First, it’s easy to show that a quantity of mass M at any non-zero distance r from the point P contributes nothing to the Laplacian of the gravitational potential ϕ = −GM/r at P. We simply take the partial derivative of ϕ with respect to x

 

 

and then take the second partial derivative to give

 

 

Adding this to the corresponding expressions for the second partial derivatives with respect to y and z, we arrive at the Laplace equation

 

 

The expression on the left side is called the Laplacian of ϕ. This equation is linear, so solutions are additive. Thus, if the density of mass at point P is zero, this equation applies, regardless of what mass may be present at any other surrounding locations. This was based on the expression ϕ = −GM/r for any non-zero value of r, but if r = 0 the potential is infinite, which stands to reason, because in that case the mass M is located in a region of zero volume at the point P, so the density is infinite at that point. The case we wish to consider is with some non-zero but finite mass density ρ at the point P. For any continuous mass distribution, it follows that there is a non-zero region, containing the point P, in which the density is essentially constant.

 

To determine the value of the Laplacian at the point P where the mass density is ρ we need to evaluate the partial derivatives of ϕ with respect to x, y, and z. To do this, we must consider how ϕ changes as we move an incremental distance r away from P to the neighboring point q, as illustrated in the figure below.

 

 

If the sphere of radius r centered on P was devoid of matter, the value of the Laplacian would be zero throughout that region (as we proved above), so none of the matter outside that sphere contributes anything to the Laplacian at P. Thus we need only consider the mass within that infinitesimal sphere in order to evaluate the Laplacian at the point P. First, note that the potential at P consists of contributions from each infinitesimal spherical shell surrounding that point. By Newton’s proposition 71 we know that the force of gravity exerted by a spherical shell on any point in its interior is zero, and hence the potential due to that shell is constant in the interior. Since the surface area of a sphere of radius s is 4πs2, the incremental mass dM of a shell of radius s and incremental thickness ds is dM = 4πρs2ds, and therefore the potential at P due to all the mass shells from s = 0 to r is given by the integral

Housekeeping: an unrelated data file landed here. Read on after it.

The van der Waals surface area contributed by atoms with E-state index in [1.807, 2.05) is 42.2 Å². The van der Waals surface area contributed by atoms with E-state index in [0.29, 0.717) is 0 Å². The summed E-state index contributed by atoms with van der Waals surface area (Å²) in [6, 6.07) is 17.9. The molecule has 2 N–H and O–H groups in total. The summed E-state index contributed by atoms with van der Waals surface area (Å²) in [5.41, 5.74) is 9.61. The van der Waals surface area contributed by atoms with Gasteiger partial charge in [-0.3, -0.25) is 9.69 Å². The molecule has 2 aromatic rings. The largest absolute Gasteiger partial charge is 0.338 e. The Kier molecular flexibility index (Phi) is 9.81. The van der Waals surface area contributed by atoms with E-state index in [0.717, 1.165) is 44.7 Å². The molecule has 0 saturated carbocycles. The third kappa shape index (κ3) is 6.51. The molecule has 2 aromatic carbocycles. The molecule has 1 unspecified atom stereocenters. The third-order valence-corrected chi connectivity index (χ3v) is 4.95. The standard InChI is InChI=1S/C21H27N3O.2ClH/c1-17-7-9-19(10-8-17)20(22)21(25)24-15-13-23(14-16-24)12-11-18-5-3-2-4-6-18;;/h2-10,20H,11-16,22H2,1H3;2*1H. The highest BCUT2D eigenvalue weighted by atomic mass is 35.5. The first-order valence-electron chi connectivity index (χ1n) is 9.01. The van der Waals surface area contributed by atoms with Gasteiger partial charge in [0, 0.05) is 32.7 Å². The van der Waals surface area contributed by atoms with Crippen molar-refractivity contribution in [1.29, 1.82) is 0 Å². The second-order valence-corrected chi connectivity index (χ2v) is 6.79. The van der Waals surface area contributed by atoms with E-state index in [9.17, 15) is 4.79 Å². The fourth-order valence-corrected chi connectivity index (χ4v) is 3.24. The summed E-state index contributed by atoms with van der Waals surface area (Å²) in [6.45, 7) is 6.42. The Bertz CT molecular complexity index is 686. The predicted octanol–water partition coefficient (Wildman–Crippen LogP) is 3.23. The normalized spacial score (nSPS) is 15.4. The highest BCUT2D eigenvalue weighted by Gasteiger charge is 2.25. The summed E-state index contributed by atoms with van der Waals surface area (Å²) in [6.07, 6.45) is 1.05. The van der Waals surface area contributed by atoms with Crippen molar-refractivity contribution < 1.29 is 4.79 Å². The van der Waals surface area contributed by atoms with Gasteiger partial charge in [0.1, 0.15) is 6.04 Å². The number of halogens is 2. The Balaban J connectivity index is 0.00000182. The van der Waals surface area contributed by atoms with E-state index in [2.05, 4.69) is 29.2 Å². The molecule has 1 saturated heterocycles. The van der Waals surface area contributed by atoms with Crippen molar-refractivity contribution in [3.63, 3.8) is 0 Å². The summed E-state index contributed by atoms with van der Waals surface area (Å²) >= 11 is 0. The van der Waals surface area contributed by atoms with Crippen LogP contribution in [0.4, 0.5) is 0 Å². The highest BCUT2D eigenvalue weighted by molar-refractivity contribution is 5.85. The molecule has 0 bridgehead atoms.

Also, from Newton’s proposition 71, we know that the potential at q is the same as if all the mass was located at the point P, so we have

 

 

The potential ϕ(r) at an infinitesimal distance r from P relative to the potential at P is therefore

 

 

We can evaluate the partial derivatives of this function with respect to x, y, and z at the origin. For example, the derivatives with respect to x are

 

 

and similarly for y and z. Each partial contributes (4/3)πGρ, so we arrive at Poisson’s equation

 

 

In essence, we evaluated the partial derivatives by considering the effect of moving from the center to the perimeter of an infinitesimal sphere in any direction, accounting for the potential due to that tiny sphere (of constant density) at both positions.

 

Of course, as mentioned above, Poisson’s equation is really a direct consequence of the divergence theorem, which states that for any vector field g and any enclosed region of space we have

 

 

Let g denote the acceleration of gravity for a unit mass, and consider a small spherical region of radius r. The region is small enough that the density ρ in the region is constant, and the mass in the region is M = ρV where V is the enclosed volume. Making use of Newton’s proposition 71 again, the acceleration of gravity everywhere on the surface of this sphere has magnitude GM/r2 pointing directly inward, and the surface area is 4πr2 with the normal pointing directly outward, so the left hand integral is −4πGρV. Also, for a sufficiently small region the gradient of g is constant within that region, so the right hand integral is (Ń×g)V. Hence we immediately have Gauss’ law Ń×g = −4πGρ, from which Poisson’s equation follows upon replacing g with −Ńϕ.

 

However, if we try to apply Poisson’s equation to the entire universe, we encounter difficulties (closely related to Olber’s paradox). Suppose the mass density ρ of the universe is essentially constant on the largest scale, and that the universe is flat and extends to infinity in all directions. In that case the gravitational potential is infinite. Furthermore, by symmetry the potential should have the same value everywhere, so the partial derivatives and hence the Laplacian would be zero, contradicting Poisson’s equation. Newton himself was already aware of this problem, as it was brought to his attention by Richard Bentley, who wondered if the present universe and solar system that we observe today could have arisen by mechanical means from an initial state of uniformly distributed matter, the extent of the original matter being either finite or infinite. Newton rejected the finite possibility, since he thought an “island universe” would collapse on itself into a single body at the center. (He apparently didn’t consider oscillating configurations.) He thought it more plausible that matter was originally spread evenly throughout an infinite universe. He wrote in his first reply to Richard Bentley (Dec 10, 1692)